ASAN Supports Reintroduction of the Transformation to Competitive Integrated Employment Act

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Today, members of Congress reintroduced the Transformation to Competitive Integrated Employment Act (TCIEA). TCIEA would end the subminimum wage for disabled people (called 14(c), based on section 14(c) of the Fair Labor Standards Act) over the next five  years. Places that pay subminimum wage are called sheltered workshops, and they pay disabled people pennies on the dollar, usually in segregated workplaces where all the workers have disabilities and the people in charge are non-disabled. The bill would stop anyone new from being paid less than minimum wage immediately and also gives states and service providers funding to create better, integrated opportunities. Every person paid less than minimum wage right now would be transitioned to minimum wage by five years after TCIEA passes. ASAN is proud to support this vital piece of legislation.

For years, ASAN has been fighting for self advocates’ rights to real work for real pay. We’ve supported the TCIEA during the last few sessions of Congress and we call upon Congress to finally pass it this year. Equal pay for people with disabilities is a matter of dignity, equality, and being treated as an equal member of our own communities. Congress must pass the TCIEA and ensure that people with intellectual and developmental disabilities can access competitive, integrated jobs that meet our goals!  

According to a recent GAO report, the number of people in sheltered workshops decreased from 296,000 to 122,000 between 2010 and 2019. This decrease is a major victory and the result of decades of work from disability advocates at both the federal and state levels. However, we must continue to advocate until subminimum wage is abolished in the United States. While this report showed us how far we’ve come, it also showed us how far we need to go. Of the people still in sheltered work, most are paid less than $3.50 an hour. In addition, the Department of Labor identified labor law violations in two-thirds of its investigations into 14(c) employers. It found over $15 million in back wages owed to more than 73,500 people. TCIEA would move us away from this deeply flawed and discriminatory system, towards the services that people with intellectual and developmental disabilities want and need.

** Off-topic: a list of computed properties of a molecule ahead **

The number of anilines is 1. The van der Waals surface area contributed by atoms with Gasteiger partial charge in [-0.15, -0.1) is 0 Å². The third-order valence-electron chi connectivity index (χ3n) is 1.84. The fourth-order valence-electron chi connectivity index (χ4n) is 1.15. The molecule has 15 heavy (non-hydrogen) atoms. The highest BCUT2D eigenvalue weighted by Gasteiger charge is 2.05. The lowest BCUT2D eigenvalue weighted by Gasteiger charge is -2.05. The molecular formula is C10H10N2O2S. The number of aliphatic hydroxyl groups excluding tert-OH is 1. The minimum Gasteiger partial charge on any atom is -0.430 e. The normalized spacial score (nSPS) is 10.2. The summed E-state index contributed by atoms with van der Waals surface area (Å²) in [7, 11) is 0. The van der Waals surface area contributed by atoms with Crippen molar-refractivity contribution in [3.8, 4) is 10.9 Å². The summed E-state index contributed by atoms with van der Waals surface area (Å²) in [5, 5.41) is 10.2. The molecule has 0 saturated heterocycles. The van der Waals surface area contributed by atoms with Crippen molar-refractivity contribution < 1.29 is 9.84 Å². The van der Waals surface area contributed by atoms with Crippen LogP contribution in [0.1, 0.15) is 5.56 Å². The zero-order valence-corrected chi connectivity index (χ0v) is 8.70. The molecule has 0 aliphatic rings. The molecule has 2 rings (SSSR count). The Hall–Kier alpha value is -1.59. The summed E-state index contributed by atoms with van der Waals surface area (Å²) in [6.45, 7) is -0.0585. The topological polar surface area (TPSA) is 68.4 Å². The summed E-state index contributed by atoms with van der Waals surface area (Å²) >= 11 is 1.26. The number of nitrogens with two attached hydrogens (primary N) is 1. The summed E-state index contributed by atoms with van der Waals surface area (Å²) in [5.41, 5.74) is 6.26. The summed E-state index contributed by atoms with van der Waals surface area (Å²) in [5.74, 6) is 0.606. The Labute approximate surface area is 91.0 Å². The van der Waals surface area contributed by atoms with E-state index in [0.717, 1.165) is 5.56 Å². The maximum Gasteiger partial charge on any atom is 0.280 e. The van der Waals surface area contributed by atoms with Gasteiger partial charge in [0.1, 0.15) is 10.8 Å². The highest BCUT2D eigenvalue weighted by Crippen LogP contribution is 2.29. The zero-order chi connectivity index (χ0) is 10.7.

It has been more than 80 years since the Fair Labor Standards Act was passed, introducing the loophole of subminimum wage — and disabled people are still being exploited. It is time for this injustice to come to an end. We urge Congress to pass the bipartisan Transformation to Competitive Integrated Employment Act.

The Autistic Self Advocacy Network seeks to advance the principles of the disability rights movement with regard to autism. ASAN believes that the goal of autism advocacy should be a world in which autistic people enjoy equal access, rights, and opportunities. We work to empower autistic people across the world to take control of our own lives and the future of our common community, and seek to organize the autistic community to ensure our voices are heard in the national conversation about us. Nothing About Us, Without Us!